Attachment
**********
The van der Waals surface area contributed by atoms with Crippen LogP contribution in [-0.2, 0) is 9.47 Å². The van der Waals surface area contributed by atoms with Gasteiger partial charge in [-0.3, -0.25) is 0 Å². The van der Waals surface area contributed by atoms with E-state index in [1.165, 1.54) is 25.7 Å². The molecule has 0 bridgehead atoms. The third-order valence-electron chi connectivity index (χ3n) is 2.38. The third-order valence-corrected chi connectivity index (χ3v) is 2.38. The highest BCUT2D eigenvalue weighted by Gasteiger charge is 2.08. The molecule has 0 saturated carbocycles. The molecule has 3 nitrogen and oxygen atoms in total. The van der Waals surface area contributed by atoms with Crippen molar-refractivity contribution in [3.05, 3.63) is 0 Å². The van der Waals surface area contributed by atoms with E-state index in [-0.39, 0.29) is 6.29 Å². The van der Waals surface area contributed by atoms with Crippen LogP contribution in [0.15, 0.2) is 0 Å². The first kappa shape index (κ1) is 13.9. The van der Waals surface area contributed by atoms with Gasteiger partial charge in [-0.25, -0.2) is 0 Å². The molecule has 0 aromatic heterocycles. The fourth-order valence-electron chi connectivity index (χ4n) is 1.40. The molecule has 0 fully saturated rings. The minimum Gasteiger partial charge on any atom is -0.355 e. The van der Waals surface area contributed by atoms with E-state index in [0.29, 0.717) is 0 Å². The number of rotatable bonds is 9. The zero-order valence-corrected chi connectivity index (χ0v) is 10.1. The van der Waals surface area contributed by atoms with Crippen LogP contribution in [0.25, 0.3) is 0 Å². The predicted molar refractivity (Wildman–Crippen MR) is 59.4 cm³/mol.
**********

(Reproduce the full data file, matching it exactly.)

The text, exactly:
The van der Waals surface area contributed by atoms with Crippen LogP contribution in [-0.2, 0) is 9.47 Å². The van der Waals surface area contributed by atoms with Gasteiger partial charge in [-0.3, -0.25) is 0 Å². The van der Waals surface area contributed by atoms with E-state index in [1.165, 1.54) is 25.7 Å². The molecule has 0 bridgehead atoms. The third-order valence-electron chi connectivity index (χ3n) is 2.38. The third-order valence-corrected chi connectivity index (χ3v) is 2.38. The highest BCUT2D eigenvalue weighted by Gasteiger charge is 2.08. The molecule has 0 saturated carbocycles. The molecule has 3 nitrogen and oxygen atoms in total. The van der Waals surface area contributed by atoms with Crippen molar-refractivity contribution in [3.05, 3.63) is 0 Å². The van der Waals surface area contributed by atoms with E-state index in [-0.39, 0.29) is 6.29 Å². The van der Waals surface area contributed by atoms with Crippen LogP contribution in [0.15, 0.2) is 0 Å². The first kappa shape index (κ1) is 13.9. The van der Waals surface area contributed by atoms with Gasteiger partial charge in [-0.25, -0.2) is 0 Å². The molecule has 0 aromatic heterocycles. The fourth-order valence-electron chi connectivity index (χ4n) is 1.40. The molecule has 0 fully saturated rings. The minimum Gasteiger partial charge on any atom is -0.355 e. The van der Waals surface area contributed by atoms with E-state index in [0.29, 0.717) is 0 Å². The number of rotatable bonds is 9. The zero-order valence-corrected chi connectivity index (χ0v) is 10.1. The van der Waals surface area contributed by atoms with Crippen LogP contribution in [0.25, 0.3) is 0 Å². The predicted molar refractivity (Wildman–Crippen MR) is 59.4 cm³/mol.